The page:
Tuesday, June 9, 2020

Murder in the Clouds (1934)

Murder in the Clouds is a 1934 aviation mystery thriller from First National Pictures (which was of course by that time a division of Warner Brothers).

Bob ‘Three Star’ Halsey (Lyle Talbot) is the ace pilot at Trans America Air Lines. He’s the source of constant exasperation to the airline boss Lackey. He drinks too much, gambles too much and gets into too many fights but there’s nothing Lackey can do about it - Three Star is just too good a pilot to fire.

Three Star’s girlfriend is Judy (Ann Dvorak), one of the airline’s stewardesses (yes I know we’re supposed to call them flight attendants these days but in 1934 they were stewardesses). Judy would marry Three Star in a minute if she could convince herself he would make a reliable husband but since she can’t convince herself of any such thing she’s waiting for a miracle that will turn him into husband material. One of the other pilots, George Wexley (Gordon Westcott), is kinda sweet on Judy as well.

Now the airline has been given a vital job by the government - to fly a top scientist (who has invented a new military explosive) to an important meeting. They need the very best pilot for this job, and that means Three Star Halsey. But there’s a sinister plot afoot and Three Star isn’t going to make that flight. Wexley will make it instead.

That flight could be a flight to disaster. The scientist is carrying a cylinder of the new explosive and it’s obvious that bad guys, probably in cahoots with foreign spies, will stop at nothing to get it. There’s going to be murder and mayhem and Judy will get caught in the middle. And Three Star will do anything to save his girl.

D. Ross Lederman was a typical journeyman director of B-features, especially westerns. Not a great director but extremely competent when it came to action scenes and a man who understood the importance of pacing. Future studio big shot Dore Schary co-wrote the screenplay.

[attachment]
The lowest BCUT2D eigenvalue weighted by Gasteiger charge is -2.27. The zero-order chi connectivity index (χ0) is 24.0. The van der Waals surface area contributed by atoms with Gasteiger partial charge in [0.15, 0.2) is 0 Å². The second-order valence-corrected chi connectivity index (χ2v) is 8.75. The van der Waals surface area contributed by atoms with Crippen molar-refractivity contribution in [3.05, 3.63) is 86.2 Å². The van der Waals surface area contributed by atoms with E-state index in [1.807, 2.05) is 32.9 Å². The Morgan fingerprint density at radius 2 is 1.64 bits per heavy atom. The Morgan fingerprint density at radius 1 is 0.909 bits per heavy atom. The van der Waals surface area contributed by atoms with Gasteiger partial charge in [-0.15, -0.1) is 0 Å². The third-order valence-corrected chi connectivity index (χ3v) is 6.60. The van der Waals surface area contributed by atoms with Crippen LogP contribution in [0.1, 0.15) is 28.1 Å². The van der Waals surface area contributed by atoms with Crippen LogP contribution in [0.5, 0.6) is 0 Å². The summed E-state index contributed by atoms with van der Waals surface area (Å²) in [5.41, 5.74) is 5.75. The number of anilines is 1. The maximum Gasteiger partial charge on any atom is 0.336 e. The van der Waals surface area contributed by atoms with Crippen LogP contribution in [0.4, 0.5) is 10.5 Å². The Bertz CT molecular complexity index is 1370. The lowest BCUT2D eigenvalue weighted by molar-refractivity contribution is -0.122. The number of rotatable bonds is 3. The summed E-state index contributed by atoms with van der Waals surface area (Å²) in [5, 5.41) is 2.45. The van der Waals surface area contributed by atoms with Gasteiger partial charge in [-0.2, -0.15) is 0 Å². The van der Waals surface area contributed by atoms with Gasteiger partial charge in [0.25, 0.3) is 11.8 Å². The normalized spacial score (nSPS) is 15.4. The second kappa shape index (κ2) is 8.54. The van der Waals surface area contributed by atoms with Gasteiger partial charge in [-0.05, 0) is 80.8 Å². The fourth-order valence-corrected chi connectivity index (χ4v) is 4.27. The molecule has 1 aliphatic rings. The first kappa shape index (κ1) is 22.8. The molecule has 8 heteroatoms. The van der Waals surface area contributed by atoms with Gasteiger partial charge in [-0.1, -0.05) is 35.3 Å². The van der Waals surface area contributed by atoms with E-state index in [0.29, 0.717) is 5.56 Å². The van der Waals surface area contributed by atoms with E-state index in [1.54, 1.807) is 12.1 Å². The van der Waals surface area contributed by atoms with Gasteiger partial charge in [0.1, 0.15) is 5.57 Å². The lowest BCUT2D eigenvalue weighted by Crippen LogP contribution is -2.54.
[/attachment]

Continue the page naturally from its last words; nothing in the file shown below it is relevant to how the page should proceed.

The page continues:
Lyle Talbot, always a wonderfully entertaining actor, is perfectly cast as the brave but irresponsible Three Star. Talbot has the charisma to pull off a rĂ´le like this without any trouble at all. Ann Dvorak is also very good as the good-natured but slightly cynical Judy. There was always just a slight edge of hysteria to Dvorak’s performances but that’s what made her an interesting actress. You always think she might be about to cry, or scream, or kiss someone, or shoot someone. Judy is more than just the love interest for the hero, as she gets to prove she can be pretty resourceful as well.

There’s lots of great footage of vintage aircraft including Ford Tri-Motors, an eleven-passenger aircraft which was a mainstay of American civil aviation in the late ’20s and the ’30s. There’s some quite exceptional aerial photography. There are even dogfights! Very well staged dogfights. And Ann Dvorak looks pretty fetching in her rather sexy 1934-era stewardess uniform.

OK, the plot is at best workmanlike and there isn’t much of a mystery but the characters are engaging. We want things to work out between Three Star and Judy because they’re likeable and we believe in them. There’s a spy thriller element but the canister of explosive is really just a McGuffin. What matters is that there’s something that the bad guys are prepared to kill for.

There’s action in the skies and on the ground, there’s some suspense and there’s romance. In other words, there’s everything you need to make a thoroughly enjoyable B-picture. The two leads are excellent and the supporting cast is good, especially George Cooper providing some low-key comic relief as the world’s most hopeless pilot.

Alpha Video’s DVD is pretty good. The transfer is very acceptable indeed.

Murder in the Clouds is just plenty of good clean fun. Highly recommended.

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